I am a senior research scientist with the Cooperative Institute for Mesoscale Meteorological Studies (CIMMS) and the Advanced Radar Research Center (ARRC) at the University of Oklahoma (OU), where I am affiliated with the National Severe Storms Laboratory (NSSL).
My background is in electrical engineering, and I have over 15 years of experience in the field of weather radar signal processing. I am the leader of the Advanced Radar Techniques (ART) team within the Radar Research and Development Division at NSSL where I work on:
In a 2008 survey about scanning strategy improvements for the WSR-88D conducted by the US National Weather Service (NWS), 62% of forecasters indicated the need for faster updates. High-temporal resolution data (~1 min) is expected to improve the understanding, detection, and warning of hazardous weather phenomena.
Faster data updates like those demonstrated with the
With faster updates as one of our major goals, significant hardware, software infrastructure, and signal processing upgrades continue to be accomplished to support the NWRT mission as a demonstrator system for the Multi-function Phased-Array Radar (MPAR) concept.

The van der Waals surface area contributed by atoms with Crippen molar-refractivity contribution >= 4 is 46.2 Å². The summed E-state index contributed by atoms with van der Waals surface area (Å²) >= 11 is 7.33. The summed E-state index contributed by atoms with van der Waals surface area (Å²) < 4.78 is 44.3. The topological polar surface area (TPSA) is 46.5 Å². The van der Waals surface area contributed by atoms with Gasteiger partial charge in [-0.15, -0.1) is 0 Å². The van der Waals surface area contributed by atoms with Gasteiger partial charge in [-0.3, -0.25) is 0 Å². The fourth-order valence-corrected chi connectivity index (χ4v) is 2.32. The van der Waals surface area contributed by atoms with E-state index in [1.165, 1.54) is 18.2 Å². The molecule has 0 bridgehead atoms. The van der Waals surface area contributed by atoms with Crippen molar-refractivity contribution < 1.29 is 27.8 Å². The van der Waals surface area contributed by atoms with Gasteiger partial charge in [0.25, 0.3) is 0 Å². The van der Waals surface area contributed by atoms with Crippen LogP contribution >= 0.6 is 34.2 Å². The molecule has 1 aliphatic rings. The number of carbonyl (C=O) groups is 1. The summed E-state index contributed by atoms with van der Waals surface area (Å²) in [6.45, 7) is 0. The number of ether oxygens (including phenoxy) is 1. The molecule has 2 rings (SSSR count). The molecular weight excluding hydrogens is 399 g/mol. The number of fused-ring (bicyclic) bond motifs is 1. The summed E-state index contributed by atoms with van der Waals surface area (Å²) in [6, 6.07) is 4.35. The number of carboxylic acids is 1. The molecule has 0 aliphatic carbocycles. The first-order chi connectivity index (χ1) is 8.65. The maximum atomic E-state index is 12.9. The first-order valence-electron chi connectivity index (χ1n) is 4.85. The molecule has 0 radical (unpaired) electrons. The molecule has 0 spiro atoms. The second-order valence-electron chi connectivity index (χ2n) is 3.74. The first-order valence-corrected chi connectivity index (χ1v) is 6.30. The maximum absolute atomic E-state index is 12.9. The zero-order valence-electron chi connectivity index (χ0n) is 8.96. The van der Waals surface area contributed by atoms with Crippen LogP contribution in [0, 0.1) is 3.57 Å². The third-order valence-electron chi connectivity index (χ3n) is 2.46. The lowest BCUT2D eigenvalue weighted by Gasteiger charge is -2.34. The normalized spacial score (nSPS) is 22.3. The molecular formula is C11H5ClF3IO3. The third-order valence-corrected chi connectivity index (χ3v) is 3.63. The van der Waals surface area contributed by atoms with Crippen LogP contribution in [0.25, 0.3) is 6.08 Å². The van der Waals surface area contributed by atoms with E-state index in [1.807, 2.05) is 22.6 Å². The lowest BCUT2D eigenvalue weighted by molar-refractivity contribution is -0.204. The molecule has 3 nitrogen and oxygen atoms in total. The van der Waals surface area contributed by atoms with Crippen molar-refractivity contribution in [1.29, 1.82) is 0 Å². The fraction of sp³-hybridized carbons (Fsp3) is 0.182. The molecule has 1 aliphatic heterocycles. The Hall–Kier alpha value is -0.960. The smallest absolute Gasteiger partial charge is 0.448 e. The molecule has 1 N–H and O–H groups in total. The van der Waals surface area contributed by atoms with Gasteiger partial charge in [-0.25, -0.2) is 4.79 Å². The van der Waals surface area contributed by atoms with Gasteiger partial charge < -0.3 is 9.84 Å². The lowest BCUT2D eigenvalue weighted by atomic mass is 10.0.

Two methods are currently exploited to reduce scan times without sacrificing data precision or spatial sampling: adaptive range oversampling and focused observations. The latter can be possible through a series of improvements to the radar's scan control functionality. These are summarized in our latest conference paper that was presented at the 2013 AMS Annual Meeting in Austin, TX.
Through continuous engineering upgrades, we are able to demonstrate that PAR technology can be exploited to achieve performance levels that are unfeasible with current operational technology. Nonetheless, more research is needed to translate these improvements into concrete, measurable, and meaningful service improvements.
We recently received National Science Foundation (NSF) funding for our research project titled "Understanding Polarimetric Radar Tornadic Debris Signatures Using Modeling, Simulations, and Field Measurements."
The Spring 2013 software release on the NWRT PAR is now operational. Among other things, this new software release adds and improves adaptive scanning capabilities, a very timely accomplishment as we enter the busiest season for radar data collection.
SINARAME (a consortium of government agencies involved in the development of Argentina's National Weather Radar Network) hosted the symposium in Buenos Aires on September 11-13, 2012.